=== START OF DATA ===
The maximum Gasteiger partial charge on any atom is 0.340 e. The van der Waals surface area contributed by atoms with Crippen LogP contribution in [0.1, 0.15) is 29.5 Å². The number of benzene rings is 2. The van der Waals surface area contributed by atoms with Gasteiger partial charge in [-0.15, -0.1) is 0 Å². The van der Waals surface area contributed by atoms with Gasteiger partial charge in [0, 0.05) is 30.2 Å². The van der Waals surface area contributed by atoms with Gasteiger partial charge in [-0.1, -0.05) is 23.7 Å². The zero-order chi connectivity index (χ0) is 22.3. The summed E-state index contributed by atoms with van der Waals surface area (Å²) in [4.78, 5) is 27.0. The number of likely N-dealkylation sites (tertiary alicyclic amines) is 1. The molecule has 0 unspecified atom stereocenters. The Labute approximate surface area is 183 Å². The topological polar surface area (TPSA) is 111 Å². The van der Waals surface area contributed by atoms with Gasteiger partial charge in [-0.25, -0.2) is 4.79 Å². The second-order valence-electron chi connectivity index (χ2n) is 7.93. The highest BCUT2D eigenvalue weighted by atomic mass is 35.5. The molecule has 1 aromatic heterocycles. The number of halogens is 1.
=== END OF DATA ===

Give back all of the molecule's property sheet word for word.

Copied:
The maximum Gasteiger partial charge on any atom is 0.340 e. The van der Waals surface area contributed by atoms with Crippen LogP contribution in [0.1, 0.15) is 29.5 Å². The number of benzene rings is 2. The van der Waals surface area contributed by atoms with Gasteiger partial charge in [-0.15, -0.1) is 0 Å². The van der Waals surface area contributed by atoms with Gasteiger partial charge in [0, 0.05) is 30.2 Å². The van der Waals surface area contributed by atoms with Gasteiger partial charge in [-0.1, -0.05) is 23.7 Å². The zero-order chi connectivity index (χ0) is 22.3. The summed E-state index contributed by atoms with van der Waals surface area (Å²) in [4.78, 5) is 27.0. The number of likely N-dealkylation sites (tertiary alicyclic amines) is 1. The molecule has 0 unspecified atom stereocenters. The Labute approximate surface area is 183 Å². The topological polar surface area (TPSA) is 111 Å². The van der Waals surface area contributed by atoms with Gasteiger partial charge in [-0.25, -0.2) is 4.79 Å². The second-order valence-electron chi connectivity index (χ2n) is 7.93. The highest BCUT2D eigenvalue weighted by atomic mass is 35.5. The molecule has 1 aromatic heterocycles. The number of halogens is 1.